But where there are opportunities, there are also threats and risks. Last year, Singapore observed a 73% increase in reported data breaches and ransomware incidents, compared to the year before. Cybercrime accounts for almost half of all crime in Singapore today. Online scams have also grown exponentially. Have we become worse? It is not that we have become worse; it is just that digitalisation is so much more pervasive. So many more of us are using it, and it reaches out into every corner of our society in everything that we do.

We are also monitoring the international cyber situation very closely. We have seen how a cyberattack on February 24 on a major satellite communications provider had caused widespread outages in remote access in several countries across Central Europe. Essential services can be disrupted remotely by malicious actors from anywhere in the world. The more we digitalise, the greater the surface area that is exposed to threats in cyberspace.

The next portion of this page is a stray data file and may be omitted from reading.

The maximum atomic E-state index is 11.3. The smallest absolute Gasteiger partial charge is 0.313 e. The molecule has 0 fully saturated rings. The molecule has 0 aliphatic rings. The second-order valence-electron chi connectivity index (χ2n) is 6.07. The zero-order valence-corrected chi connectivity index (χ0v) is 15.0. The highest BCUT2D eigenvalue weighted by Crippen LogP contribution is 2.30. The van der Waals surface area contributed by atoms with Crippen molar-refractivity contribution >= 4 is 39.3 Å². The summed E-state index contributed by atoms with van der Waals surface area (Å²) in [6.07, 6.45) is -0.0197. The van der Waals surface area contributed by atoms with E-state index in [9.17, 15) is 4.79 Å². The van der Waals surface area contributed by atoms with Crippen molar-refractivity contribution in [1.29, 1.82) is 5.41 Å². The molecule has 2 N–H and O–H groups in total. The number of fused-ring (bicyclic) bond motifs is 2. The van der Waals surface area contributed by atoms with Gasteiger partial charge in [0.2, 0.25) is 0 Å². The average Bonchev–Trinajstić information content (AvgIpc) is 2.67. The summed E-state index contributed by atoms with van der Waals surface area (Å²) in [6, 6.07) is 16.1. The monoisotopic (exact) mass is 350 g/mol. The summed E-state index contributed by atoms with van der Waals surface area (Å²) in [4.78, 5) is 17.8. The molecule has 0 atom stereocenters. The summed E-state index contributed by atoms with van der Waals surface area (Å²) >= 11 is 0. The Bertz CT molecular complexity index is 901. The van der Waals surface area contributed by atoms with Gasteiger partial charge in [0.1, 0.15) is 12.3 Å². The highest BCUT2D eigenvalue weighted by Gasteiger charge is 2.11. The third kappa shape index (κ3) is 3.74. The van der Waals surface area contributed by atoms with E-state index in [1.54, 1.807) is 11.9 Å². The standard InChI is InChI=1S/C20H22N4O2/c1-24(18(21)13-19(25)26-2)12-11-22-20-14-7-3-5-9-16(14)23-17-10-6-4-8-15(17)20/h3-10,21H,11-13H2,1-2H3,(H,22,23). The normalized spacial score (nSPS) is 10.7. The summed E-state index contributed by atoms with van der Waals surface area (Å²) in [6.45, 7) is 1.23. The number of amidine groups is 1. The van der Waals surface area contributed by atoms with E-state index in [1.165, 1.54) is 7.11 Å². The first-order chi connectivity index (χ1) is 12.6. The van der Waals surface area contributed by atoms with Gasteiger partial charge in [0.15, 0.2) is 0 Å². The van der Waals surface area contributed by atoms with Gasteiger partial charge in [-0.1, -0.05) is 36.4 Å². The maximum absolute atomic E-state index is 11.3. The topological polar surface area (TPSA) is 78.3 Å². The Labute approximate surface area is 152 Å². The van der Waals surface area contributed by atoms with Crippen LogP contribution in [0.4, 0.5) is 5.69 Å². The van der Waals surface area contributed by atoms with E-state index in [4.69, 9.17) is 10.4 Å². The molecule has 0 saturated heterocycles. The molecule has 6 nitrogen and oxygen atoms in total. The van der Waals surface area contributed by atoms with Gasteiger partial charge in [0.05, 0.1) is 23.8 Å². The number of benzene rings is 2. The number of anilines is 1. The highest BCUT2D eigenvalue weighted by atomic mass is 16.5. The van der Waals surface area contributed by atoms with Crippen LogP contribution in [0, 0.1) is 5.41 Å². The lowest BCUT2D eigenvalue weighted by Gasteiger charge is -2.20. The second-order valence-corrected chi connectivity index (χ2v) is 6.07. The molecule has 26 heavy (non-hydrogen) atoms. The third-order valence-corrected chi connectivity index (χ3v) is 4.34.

To realise the potential of our digital future, we need to invest in cybersecurity to ensure that digitalisation is trusted and reliable in the long run. Cybersecurity gives us the confidence to rely on digitalisation for the many things we have come to take for granted in the digital world. In the coming years, 5G and IoT will expand the scope and reach of digitalisation even further.

Cybersecurity is therefore integral to our Smart Nation ambition, and people are at the heart of our cybersecurity efforts. We need to work together to build:

a. Capabilities - for a skilled cyber workforce;
b. Communities - to connect people and ideas; and
c. Collaboration - for collective cyber defence.